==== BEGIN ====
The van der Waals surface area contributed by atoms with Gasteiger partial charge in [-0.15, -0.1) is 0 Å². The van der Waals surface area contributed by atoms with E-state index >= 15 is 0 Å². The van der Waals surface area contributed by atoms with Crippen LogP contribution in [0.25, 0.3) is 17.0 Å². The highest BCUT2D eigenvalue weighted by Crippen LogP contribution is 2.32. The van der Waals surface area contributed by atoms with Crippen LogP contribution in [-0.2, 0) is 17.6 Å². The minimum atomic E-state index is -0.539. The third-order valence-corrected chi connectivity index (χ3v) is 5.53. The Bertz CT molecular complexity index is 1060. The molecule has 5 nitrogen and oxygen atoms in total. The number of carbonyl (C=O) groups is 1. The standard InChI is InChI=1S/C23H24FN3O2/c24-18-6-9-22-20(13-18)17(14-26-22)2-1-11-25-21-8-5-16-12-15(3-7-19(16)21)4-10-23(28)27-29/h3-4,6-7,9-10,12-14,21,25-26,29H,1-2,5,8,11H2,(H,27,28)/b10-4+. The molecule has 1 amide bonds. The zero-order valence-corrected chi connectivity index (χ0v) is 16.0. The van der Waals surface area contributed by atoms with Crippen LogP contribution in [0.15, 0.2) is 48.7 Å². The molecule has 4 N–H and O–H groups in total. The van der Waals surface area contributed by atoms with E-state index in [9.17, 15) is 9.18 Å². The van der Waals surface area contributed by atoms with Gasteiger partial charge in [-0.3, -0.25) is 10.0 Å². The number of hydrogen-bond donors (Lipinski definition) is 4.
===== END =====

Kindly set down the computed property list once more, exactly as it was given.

The van der Waals surface area contributed by atoms with Gasteiger partial charge in [-0.15, -0.1) is 0 Å². The van der Waals surface area contributed by atoms with E-state index >= 15 is 0 Å². The van der Waals surface area contributed by atoms with Crippen LogP contribution in [0.25, 0.3) is 17.0 Å². The highest BCUT2D eigenvalue weighted by Crippen LogP contribution is 2.32. The van der Waals surface area contributed by atoms with Crippen LogP contribution in [-0.2, 0) is 17.6 Å². The minimum atomic E-state index is -0.539. The third-order valence-corrected chi connectivity index (χ3v) is 5.53. The Bertz CT molecular complexity index is 1060. The molecule has 5 nitrogen and oxygen atoms in total. The number of carbonyl (C=O) groups is 1. The standard InChI is InChI=1S/C23H24FN3O2/c24-18-6-9-22-20(13-18)17(14-26-22)2-1-11-25-21-8-5-16-12-15(3-7-19(16)21)4-10-23(28)27-29/h3-4,6-7,9-10,12-14,21,25-26,29H,1-2,5,8,11H2,(H,27,28)/b10-4+. The molecule has 1 amide bonds. The zero-order valence-corrected chi connectivity index (χ0v) is 16.0. The van der Waals surface area contributed by atoms with Crippen LogP contribution in [0.15, 0.2) is 48.7 Å². The molecule has 4 N–H and O–H groups in total. The van der Waals surface area contributed by atoms with E-state index in [9.17, 15) is 9.18 Å². The van der Waals surface area contributed by atoms with Gasteiger partial charge in [-0.3, -0.25) is 10.0 Å². The number of hydrogen-bond donors (Lipinski definition) is 4.